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How do you mean "protect"? What kind of protection are you looking for?...
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  1. #11
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    How do you mean "protect"? What kind of protection are you looking for?

  2. #12
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    I mean protect as in:

    I don't want to get hacked
    AND
    I want to run apache on port 80

  3. #13
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    If you want to run apache there, you have no other possibilty than to open it up, right? If anything, you can block strange requests and such things. There are special netfilter matchers for that. If you want to know all of the matchers and targets, the best place to look is the kernel configuration. They are all described there. Another thing you can do is to block IP addresses that you for one reason or another know to be malicious.

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  5. #14
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    OK, that's definitley one way....

    But I was thinking more along the lines of Apache.

    The way I see (tell me if I'm wrong) is that Apache is "in charge" of that port. Any activity involving that port is handled by Apache, thus...

    If I rely on the Apache security measures, would that be acceptable enough?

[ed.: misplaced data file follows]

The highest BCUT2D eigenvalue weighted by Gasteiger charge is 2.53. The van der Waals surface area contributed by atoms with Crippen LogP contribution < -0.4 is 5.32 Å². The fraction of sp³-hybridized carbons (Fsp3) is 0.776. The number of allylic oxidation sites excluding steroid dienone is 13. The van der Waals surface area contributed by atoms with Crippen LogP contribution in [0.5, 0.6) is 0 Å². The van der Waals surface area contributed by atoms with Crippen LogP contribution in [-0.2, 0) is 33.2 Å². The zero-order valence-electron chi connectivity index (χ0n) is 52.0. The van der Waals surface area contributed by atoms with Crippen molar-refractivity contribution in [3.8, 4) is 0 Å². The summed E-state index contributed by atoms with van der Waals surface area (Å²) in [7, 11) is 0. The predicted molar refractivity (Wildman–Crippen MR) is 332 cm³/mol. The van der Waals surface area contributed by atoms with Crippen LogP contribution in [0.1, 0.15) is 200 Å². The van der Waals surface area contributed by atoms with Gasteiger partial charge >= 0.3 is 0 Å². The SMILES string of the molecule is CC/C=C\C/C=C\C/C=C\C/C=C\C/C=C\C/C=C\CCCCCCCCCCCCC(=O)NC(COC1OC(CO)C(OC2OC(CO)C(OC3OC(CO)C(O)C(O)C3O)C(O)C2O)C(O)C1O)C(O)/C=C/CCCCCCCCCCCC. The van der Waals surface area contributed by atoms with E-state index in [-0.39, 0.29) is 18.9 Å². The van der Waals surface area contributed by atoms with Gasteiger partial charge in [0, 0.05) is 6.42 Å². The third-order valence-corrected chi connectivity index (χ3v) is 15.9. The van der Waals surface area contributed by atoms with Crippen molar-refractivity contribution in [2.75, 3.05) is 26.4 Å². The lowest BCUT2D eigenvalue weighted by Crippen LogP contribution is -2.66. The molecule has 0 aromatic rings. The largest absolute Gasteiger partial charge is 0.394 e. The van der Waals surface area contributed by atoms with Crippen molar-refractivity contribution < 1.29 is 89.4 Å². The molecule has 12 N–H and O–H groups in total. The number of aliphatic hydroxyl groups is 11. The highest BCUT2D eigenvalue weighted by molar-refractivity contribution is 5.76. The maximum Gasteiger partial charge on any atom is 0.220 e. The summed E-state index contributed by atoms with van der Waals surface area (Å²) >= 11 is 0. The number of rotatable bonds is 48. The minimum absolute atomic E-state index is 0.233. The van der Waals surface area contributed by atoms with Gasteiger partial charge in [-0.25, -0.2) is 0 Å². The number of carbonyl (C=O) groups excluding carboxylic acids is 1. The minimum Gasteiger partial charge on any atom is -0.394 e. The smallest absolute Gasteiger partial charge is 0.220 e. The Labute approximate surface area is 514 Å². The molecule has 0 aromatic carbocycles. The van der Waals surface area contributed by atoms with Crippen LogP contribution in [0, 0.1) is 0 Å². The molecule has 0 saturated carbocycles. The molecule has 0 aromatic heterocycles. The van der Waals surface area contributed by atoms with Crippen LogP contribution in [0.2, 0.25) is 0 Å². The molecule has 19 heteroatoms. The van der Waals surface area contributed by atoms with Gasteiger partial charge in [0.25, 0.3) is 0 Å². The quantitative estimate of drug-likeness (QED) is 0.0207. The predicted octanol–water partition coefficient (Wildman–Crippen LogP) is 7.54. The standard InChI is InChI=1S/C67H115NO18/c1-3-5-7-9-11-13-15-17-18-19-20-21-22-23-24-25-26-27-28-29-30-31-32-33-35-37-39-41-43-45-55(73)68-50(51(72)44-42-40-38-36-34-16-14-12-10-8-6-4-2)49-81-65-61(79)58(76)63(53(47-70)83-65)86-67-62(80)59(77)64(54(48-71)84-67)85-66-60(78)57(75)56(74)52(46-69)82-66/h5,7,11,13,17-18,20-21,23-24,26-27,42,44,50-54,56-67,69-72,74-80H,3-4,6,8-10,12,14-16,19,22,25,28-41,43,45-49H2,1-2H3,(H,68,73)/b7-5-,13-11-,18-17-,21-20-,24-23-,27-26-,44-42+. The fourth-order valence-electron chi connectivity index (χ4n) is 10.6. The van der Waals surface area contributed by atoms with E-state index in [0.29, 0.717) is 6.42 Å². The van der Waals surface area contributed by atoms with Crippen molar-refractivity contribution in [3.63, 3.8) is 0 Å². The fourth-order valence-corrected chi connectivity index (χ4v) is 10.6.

6. #15
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    Well, you should see to it to keep apache up to date, or you might very well find yourself cracked one day or the other. And of course you shouldn't allow more access than necessary in the apache config files.

  7. #16
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    vous

    have tried using a TCP wrapper to handle apache request on prot 80 from notable malicious ip_addr it's a good option.

    like inside the /etc/hosts.allow add the ff in.httpd:ALL:severity emerg

    or may by safe the xinetd server request since apache runs on port 80 using httpd that is an xinetd service, in the long run could be check. for instance request made per host at a type, cpu time use and many more.

    refer MAN pages of xinetd.conf since it helps in understanding the configuration of the xinetd server using xinetd.conf file

    more grease to ur elbows, chaaaaaaaaaaaarge!

    urs in the PENGUIN

  8. #17
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    What are the advantages / disadvantages in using xinetd? I know xinetd can help with server load so that only needed services are running when required, but what other advantages are there?

    I'm looking at getting a web server running over my ADSL connection but don't know which route to take with xinetd at this point, whether to use it or not.

    Gavin

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